6/18/2016

1890s Vega 00-Sized 12-Fret Guitar





Talk about rare, rare, rare, rare! At the time this was built, 00-size (this is 14 5/8" on the lower bout) guitars were essentially unseen items as your average guitar was 12-13" or so. Mix in upscale-but-restrained trim, a jaw-droppingly gorgeous set of Brazilian rosewood back/sides, and a precise, lightweight build, and you have the recipe for what was almost certainly something made for a professional stage musician of the day. It also has deep (4 5/8") sides and, as you'd guess, the tone is warm, resonant, full, and delivers plenty of volume.

The serial number at the headstock seems to place this in the late 1890s, where I'd expect it to have been made. It's clearly braced and built for gut strings, though the modern equivalent of nylon or fluorocarbon are, of course, perfectly-suited, too. I've strung it with a set of Thomastik KR116 "rope steel core" strings (violin-style tech) which intonate and are, tension-wise, the same as an average classical guitar set.

They have a "crossover" sound in-between a brighter classical set and an extra-light steel-string set and I've used them for years, now, on our family's two 1870s/80s parlor guitars to good effect for fingerpicking and light flatpicking. This instrument would both sound "forced" and crumple-up under the tension of an average steel-string set, however, so the KR116s are a great solution for a steel-string player looking to migrate towards the wider, fuller sound only found on a lightweight classical/gut guitar.


Amazingly, the guitar has only two cracks -- a tiny (under 1") hairline/bending-iron flaw on the lower-bout treble side (it took me a long, long time to see it) and a repaired heel crack.

The top is solid spruce with nicely-carved ladder bracing and the back and sides are stunning Brazilian rosewood. Everything except the bridge pins and endpin is original to the guitar, too.

My work included a neck reset, bridge reglue, pin-hole fill/redrill, fret level/dress, and general setup. It plays ideally and if you've listened to the soundclip, you can tell that the sound is big, wide, and full.


This has a 1 13/16" bone nut and a nice rosewood headstock veneer. The tuners are Waverly units and work just fine.


The ebony fretboard has nearly full-height frets, pearl dots, and a 14" radius. The neck is a soft-V 20s/30s Martin-ish shape, very playable and straight as an arrow. I've set the action at 3/32" overall at the 12th fret which is my standard height for classical/nylon guitars. Due to the low tension, this feels very, very easy on the fingers.

The scale length is 12 7/8" which gives it a "12-fret L-00" feel, orientation-wise, in the lap.


This has beautiful purfling and a matching rosette. The binding is all cream/white celluloid. I sometimes wonder if Vega had workers on-board from Bay State/Haynes as some of the design elements are adapted/copied between the two makers. The lovely purfling, however, is pure "Vega" in origin. It would've originally been very brightly-colored (blue, green, orange, red, yellow) but has faded into a mellower "old" state.



The bridge was reglued (sloppily) once before, but was coming off. I reset the neck angle to match action with the unmodified original bridge/saddle height after setup and reglued this. The bridge pins are StewMac ivoroid/pearl-dot ones that I've had kicking around the shop, waiting for something elegant enough to use them on.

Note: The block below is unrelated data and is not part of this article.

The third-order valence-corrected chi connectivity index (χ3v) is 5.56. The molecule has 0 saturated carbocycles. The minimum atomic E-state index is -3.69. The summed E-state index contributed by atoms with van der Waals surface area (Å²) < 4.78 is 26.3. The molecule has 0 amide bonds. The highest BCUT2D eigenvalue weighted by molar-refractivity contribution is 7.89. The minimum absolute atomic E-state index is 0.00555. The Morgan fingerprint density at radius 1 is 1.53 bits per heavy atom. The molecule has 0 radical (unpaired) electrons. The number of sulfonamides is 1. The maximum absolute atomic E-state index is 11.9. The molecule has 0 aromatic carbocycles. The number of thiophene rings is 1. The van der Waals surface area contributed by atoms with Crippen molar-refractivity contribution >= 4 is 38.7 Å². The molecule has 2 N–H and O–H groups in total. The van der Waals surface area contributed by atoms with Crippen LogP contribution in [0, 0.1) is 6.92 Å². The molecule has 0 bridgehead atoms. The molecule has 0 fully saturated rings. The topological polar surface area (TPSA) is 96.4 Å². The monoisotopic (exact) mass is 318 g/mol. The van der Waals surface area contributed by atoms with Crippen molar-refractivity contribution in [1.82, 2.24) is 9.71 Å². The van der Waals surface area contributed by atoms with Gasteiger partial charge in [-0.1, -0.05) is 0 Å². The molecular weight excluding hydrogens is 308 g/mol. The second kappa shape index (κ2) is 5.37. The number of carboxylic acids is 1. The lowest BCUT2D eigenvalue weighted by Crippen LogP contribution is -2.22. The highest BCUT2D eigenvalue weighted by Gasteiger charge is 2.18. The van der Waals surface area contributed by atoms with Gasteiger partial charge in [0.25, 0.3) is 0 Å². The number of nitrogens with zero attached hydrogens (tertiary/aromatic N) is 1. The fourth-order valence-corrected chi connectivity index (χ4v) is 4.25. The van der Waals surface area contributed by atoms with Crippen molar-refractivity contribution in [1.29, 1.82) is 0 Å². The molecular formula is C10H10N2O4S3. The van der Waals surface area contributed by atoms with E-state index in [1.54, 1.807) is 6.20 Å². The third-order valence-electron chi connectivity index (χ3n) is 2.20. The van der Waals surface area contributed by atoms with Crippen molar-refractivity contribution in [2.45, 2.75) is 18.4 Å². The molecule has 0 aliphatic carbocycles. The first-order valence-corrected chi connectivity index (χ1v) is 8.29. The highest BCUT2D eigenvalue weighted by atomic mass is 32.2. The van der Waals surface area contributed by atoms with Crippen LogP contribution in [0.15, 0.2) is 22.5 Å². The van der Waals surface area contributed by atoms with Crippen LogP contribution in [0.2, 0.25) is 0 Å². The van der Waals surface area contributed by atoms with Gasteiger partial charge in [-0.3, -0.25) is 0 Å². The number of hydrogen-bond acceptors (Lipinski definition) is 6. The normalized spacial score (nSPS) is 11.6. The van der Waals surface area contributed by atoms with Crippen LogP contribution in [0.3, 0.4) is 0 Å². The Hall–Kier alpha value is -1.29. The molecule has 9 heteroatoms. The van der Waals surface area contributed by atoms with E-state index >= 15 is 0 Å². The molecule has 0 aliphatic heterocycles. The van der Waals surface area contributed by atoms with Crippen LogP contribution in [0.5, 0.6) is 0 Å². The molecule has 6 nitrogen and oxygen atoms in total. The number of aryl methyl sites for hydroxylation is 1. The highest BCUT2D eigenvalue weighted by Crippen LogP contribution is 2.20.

Like the fretboard, the bridge is ebony and has "pyramid" wings. The bridge plate is in good order and the saddle is "friction-set" rather than glued, now, so height can be adjusted easily. I also added light string-ramping behind the saddle and these particular strings needed an extra "ball" on their ball-ends to keep the wrapped length of them from coming up over the saddle.

Regular nylon/classical/fluorocarbon strings would simply "knot-up" into a ball and sit without "extra" balls.



 
The Brazilian is... luscious.



The "backstrap" at the headstock glides beautifully into the mahogany neck.


One frustrating bit, however, is at the heel. While I was steaming this off, the neck came out of the StewMac neck removal jig in two pieces!

Generally I shoot steam in, let it soak into the glue, crank the tension on the jig a little bit (which presses "up" on the back of the heel), and let the neck pop-off on its own time (usually 5-10 minutes) while I deal with customers and whatnot. When I returned the neck was off but there was a hairline split in the heel, too. Whether this was there beforehand and simply let loose or if the pressure from the jig had a hand in it, I simply don't know. The matter is solved, however, as it's been glued-up and reset "all pat."

These early Vega (and Bay State/Haynes and Weymman, too) guitars have a simple tenon joint rather than a dovetail with only about 1/8" (!!) of depth to the joint and thus heel cracks are pretty common on their lower bits as it's a weak spot that's more ornamental than useful. Loose necks are also common, too, since the joint is so shallow. During reset I added a neck bolt hidden up inside at the neck block, too, to take extra stress off of the simple glued joint.


Here you can see the repaired hairline in harsher lighting.


The binding on the back, at the waist, has shrunken just slightly away from the sides.

I think we can forgive it, however, as the condition overall is so enormously excellent. I can't believe how well the original French polish has held up. It glows!


The backstrip is quite nice, too.








Lovely, huh?


The markings are faint, but they clearly state "Made by Vega Co, Boston, Mass, USA."


A simple-but-functional old 60s chip case comes with it.

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